In the UK, no.

But that didn’t stop Australian marketing consultant Josh Thompson from hiring a clown to be his redundancy companion in a consultation meeting, in a news story that has gone viral.

Thompson’s employer invited him to a meeting to discuss his role . He foresaw that he would be sacked at the meeting. in the UK, an employee has the statutory right to bring a companion who is a colleague or union official to a grievance or disciplinary meeting. But (like in New Zealand), this does not include a redundancy consultation meeting. Still, the employer said he could bring a redundancy companion for support and it is good practice to allow that here too. So, as a joke he hired Joe the Clown for £100 to sit through the meeting making balloon animals and miming a tearful reaction to the news that his job would come to an end.

Thompson said: “There’s not much to it really. I thought it’d be funny, so I did it. There’s not much more to the story than that.“. 

In the UK, a meeting companion is not permitted (unless the employer agrees) to answer questions but may address the meeting and may advise the employee but must not disrupt proceedings, eg with the squeaking of balloon-rubber as Joe the Clown did. We have seen a surprising number of Employment Tribunal over the years about the right to be accompanied. An employer should permit a companion, even where there is no statutory right, in cases where communication disability or language barrier might apply. An employer should say no to a particular companion if that person is, for example, a co-accused in a gross misconduct disciplinary or a witness in a grievance. If the right applies, it is the right to a reasonable choice of companion.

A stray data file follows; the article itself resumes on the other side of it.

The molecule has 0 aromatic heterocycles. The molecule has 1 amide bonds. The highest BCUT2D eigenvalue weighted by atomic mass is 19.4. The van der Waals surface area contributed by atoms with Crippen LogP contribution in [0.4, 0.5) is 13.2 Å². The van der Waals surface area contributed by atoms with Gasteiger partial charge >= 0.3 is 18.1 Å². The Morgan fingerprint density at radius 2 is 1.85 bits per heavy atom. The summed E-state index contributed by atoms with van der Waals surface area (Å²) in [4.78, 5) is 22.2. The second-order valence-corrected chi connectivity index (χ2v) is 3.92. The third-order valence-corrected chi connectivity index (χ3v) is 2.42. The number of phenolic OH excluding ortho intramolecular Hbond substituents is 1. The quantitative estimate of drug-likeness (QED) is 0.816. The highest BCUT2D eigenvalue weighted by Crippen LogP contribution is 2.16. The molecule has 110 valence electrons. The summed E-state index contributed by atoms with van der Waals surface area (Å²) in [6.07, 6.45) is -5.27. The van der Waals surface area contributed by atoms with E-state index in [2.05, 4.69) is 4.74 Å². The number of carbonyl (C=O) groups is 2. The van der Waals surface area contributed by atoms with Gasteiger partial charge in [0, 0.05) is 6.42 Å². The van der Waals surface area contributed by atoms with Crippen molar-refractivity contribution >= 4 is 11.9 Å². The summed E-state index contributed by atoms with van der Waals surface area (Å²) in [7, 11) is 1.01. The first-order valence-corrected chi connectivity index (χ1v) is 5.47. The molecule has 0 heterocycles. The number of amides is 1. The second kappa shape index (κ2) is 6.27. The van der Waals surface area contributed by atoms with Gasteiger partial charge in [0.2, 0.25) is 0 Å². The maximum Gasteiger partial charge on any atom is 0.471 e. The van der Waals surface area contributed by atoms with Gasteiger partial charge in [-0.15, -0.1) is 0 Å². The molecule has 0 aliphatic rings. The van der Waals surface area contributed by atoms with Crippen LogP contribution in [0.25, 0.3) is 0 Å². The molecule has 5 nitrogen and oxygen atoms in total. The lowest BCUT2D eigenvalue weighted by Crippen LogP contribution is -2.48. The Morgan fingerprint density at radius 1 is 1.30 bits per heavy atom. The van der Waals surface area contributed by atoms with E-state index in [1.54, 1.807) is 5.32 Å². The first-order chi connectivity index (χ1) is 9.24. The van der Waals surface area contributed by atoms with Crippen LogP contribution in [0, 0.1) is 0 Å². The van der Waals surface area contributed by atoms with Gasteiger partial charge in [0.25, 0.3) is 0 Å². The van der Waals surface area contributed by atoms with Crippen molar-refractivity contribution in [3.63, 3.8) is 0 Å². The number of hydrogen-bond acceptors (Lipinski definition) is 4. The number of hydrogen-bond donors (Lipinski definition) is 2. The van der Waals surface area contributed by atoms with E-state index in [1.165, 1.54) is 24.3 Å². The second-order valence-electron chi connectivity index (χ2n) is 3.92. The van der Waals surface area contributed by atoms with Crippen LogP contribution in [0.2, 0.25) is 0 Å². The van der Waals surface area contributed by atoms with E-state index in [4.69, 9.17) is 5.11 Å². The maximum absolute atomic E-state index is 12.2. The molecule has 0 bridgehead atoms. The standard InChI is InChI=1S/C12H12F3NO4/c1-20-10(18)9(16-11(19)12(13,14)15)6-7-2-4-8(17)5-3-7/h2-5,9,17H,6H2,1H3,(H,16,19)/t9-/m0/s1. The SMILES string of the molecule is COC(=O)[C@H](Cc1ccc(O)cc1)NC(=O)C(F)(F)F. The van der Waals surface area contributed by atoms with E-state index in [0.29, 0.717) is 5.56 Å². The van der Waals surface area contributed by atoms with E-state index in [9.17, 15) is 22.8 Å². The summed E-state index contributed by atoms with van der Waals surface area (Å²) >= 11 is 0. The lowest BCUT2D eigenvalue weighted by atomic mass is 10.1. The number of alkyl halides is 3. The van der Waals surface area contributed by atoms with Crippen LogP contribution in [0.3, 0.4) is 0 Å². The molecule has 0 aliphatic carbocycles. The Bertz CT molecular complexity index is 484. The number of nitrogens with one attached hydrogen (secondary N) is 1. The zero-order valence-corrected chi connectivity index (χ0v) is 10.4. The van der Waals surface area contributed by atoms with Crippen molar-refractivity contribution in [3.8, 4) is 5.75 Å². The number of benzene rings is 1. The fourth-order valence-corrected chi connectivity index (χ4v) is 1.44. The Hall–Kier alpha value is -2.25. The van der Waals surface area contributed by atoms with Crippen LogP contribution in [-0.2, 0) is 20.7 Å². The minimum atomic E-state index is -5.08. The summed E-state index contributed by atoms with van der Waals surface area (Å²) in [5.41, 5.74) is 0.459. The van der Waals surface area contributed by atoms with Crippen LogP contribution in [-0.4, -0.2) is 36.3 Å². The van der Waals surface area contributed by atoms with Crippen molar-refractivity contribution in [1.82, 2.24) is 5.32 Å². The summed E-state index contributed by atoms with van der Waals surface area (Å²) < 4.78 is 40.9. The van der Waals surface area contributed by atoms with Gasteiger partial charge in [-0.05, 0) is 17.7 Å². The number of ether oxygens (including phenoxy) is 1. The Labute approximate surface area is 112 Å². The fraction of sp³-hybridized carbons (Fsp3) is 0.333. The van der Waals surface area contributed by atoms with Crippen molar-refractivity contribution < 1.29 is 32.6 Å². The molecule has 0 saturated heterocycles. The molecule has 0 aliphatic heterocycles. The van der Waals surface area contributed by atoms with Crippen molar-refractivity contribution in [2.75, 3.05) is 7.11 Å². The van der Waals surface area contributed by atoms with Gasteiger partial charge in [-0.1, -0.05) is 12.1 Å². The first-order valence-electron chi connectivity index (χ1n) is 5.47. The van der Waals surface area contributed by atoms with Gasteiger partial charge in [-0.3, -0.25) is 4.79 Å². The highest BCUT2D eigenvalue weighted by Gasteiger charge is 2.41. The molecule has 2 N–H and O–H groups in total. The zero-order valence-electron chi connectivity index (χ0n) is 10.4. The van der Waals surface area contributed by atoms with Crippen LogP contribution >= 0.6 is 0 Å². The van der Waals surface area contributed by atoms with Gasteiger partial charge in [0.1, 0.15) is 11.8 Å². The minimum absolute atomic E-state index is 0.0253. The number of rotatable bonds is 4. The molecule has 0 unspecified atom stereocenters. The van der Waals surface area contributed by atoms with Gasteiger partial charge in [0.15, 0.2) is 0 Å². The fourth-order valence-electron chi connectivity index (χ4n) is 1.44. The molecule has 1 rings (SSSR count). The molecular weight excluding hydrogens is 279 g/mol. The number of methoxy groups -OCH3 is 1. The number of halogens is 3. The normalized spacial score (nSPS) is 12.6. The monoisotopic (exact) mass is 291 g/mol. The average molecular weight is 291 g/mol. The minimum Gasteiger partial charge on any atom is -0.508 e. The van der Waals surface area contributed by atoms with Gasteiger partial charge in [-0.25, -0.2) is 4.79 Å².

The remedy for a failure to permit a reasonable choice of companion is compensation of up to two weeks’ gross pay but awards have been as low as £2, where there was no real prejudice caused to the employee.

The Government currently has no plans to permit redundancy companions or to add clowns to the list of permitted companions for disciplinaries and grievances.

Image used under CC courtesy of Sophie.